US 20030220906 A1 Abstract Methods and systems are disclosed for learning Bayesian networks. The approach is based on specifying a search space that enables searching over equivalence classes of the Bayesian network. A set of one or more operators are applied to a representation of the equivalence class. A suitable search algorithm searches in the search space by scoring the operators locally with a decomposable scoring criteria. To facilitate application of the operators and associated scoring, validity tests can be performed to determine whether a given operator is valid relative to the current state representation.
Claims(69) 1. A method for learning a Bayesian network, comprising:
specifying a search space that provides for searching over equivalence classes of the Bayesian network; employing a set of at least one operator relative to an equivalence class state representation in the search space; and searching though the representation by scoring the at least one operator locally with a decomposable scoring criteria. 2. The method of 3. The method of 4. The method of 5. The method of 6. The method of 7. The method of ^{c }having at least two nodes X and Y, the set of operators further comprising an Insert(X, Y, T) operator for adding an edge between a pair of the at least two nodes, where T is a subset of at least one neighbor of Y not adjacent to X. 8. The method of _{Y,X}∪T is a clique and (b) every semi-directed path from Y to X contains a node in NA_{Y,X}∪T, where NA_{Y,X }corresponds to a set of nodes that are neighbors of node Y and are adjacent to node X in P^{c}. 9. The method of _{increase }that results from applying the Insert(X, Y, T) operator to P^{c}, wherein Score
_{increase} =s(Y,NA _{Y,X} ∪T∪Pa _{Y} ^{+X})−s(Y,NA _{Y,X} ∪T∪Pa _{y}), where Pa _{Y }denotes parents of node Y in P^{c}; and Pa _{Y} ^{+X }denotes Pa_{Y}∪{X}. 10. The method of ^{c}, where H is a subset of at least one neighbor of Y adjacent to X. 11. The method of _{Y,X}\H is a clique, where NA_{Y,X }corresponds to a set of nodes that are neighbors of node Y and are adjacent to node X in P^{c}. 12. The method of _{increase }that results from applying the Delete(X, Y, H) operator to P^{c}, wherein Score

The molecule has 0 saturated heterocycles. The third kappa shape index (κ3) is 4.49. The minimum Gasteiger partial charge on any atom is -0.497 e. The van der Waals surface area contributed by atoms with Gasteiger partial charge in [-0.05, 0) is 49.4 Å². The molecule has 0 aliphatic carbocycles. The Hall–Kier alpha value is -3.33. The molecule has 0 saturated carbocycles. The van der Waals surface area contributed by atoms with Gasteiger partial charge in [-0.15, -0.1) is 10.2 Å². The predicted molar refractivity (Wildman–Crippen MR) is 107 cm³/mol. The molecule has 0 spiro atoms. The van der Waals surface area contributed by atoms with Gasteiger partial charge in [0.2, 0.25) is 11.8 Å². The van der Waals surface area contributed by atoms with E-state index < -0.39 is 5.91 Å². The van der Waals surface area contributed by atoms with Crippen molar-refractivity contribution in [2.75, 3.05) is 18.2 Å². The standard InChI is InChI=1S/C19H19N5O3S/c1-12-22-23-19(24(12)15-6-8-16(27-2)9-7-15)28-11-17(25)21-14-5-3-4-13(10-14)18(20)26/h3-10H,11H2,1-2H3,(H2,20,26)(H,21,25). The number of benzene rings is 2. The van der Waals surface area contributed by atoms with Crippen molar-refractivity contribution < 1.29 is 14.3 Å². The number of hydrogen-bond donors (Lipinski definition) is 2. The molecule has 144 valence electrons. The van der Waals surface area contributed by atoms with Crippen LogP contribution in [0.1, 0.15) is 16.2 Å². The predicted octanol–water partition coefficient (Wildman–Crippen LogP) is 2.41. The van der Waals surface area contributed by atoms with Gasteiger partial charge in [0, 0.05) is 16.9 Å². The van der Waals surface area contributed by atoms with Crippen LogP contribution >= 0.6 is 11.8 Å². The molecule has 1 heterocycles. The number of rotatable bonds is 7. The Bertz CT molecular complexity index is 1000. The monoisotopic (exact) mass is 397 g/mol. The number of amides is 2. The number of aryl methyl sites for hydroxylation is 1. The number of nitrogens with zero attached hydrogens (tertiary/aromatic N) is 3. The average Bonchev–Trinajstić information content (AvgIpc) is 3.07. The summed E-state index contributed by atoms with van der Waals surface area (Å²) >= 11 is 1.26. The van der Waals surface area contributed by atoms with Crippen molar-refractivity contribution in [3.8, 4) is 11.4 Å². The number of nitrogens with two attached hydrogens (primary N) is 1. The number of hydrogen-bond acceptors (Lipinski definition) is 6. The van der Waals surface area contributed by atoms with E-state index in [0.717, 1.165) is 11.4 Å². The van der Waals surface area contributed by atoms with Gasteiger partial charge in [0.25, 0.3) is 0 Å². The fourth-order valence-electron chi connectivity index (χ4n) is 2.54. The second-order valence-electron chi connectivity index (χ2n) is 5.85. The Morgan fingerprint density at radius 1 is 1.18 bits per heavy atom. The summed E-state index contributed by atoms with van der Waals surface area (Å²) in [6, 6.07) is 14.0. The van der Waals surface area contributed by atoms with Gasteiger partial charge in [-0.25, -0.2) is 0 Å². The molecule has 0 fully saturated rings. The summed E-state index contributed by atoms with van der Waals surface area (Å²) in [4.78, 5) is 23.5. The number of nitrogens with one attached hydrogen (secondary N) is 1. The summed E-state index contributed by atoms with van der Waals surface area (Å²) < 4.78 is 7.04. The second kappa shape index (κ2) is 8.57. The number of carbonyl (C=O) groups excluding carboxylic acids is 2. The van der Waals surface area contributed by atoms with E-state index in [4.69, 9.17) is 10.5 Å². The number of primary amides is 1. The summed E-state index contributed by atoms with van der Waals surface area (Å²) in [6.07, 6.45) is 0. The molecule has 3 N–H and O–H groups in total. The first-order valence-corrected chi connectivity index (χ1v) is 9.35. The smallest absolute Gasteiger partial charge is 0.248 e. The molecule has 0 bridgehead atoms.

_{increase} =s(Y,{NA _{Y,X} \H}∪Pa _{Y} ^{−X})−s(Y,{NA _{Y,X} \H}∪Pa _{Y}) where Pa _{Y }denotes parents of node Y in P^{c}; and Pa _{Y} ^{−X }denotes Pa_{Y}\{X}. 13. The method of 14. The method of 15. The method of 16. The method of 17. The method of prior to computing the score for a respective operator, determining if the respective operator is valid for the state representation; and using the predetermined scoring function to compute the score for the respective operator based on determining that the operator is valid. 18. The method of 19. The method of 20. The method of 21. The method of 22. The method of efficiently generating a set of valid operators from the plurality of operators based on validity conditions associated with each respective operator in the plurality of operators, and using the set of valid operators in the searching. 23. A computer-readable medium having computer-executable instructions for performing the method of 24. A method for learning a Bayesian network, comprising:
specifying a search space that provides for searching over equivalence classes of the Bayesian network; employing a set of at least one operator applicable to an equivalence class state representation in the search space; determining whether operators in the set of at least one operator can validly be applied to the state representation based on a validity condition associated with the respective operator, and searching though the representation by scoring valid operators locally with a decomposable scoring criteria to determine which operator to apply to the state representation to implement a state change from the state representation to a next state representation corresponding to a non-empty equivalence class. 25. The method of 26. The method of 27. The method of 28. The method of ^{c }having at least two nodes X and Y, the set of operators further comprising an Insert(X, Y, T) operator for adding an edge between a pair of the at least two nodes, where T is a subset of at least one neighbor of Y not adjacent to X and a Delete(X, Y, H) operator for deleting an edge in P^{c}, where H is a subset of at least one neighbor of Y adjacent to X. 29. A computer-readable medium having computer-executable instructions for performing the method of 30. A method for learning a Bayesian network, comprising: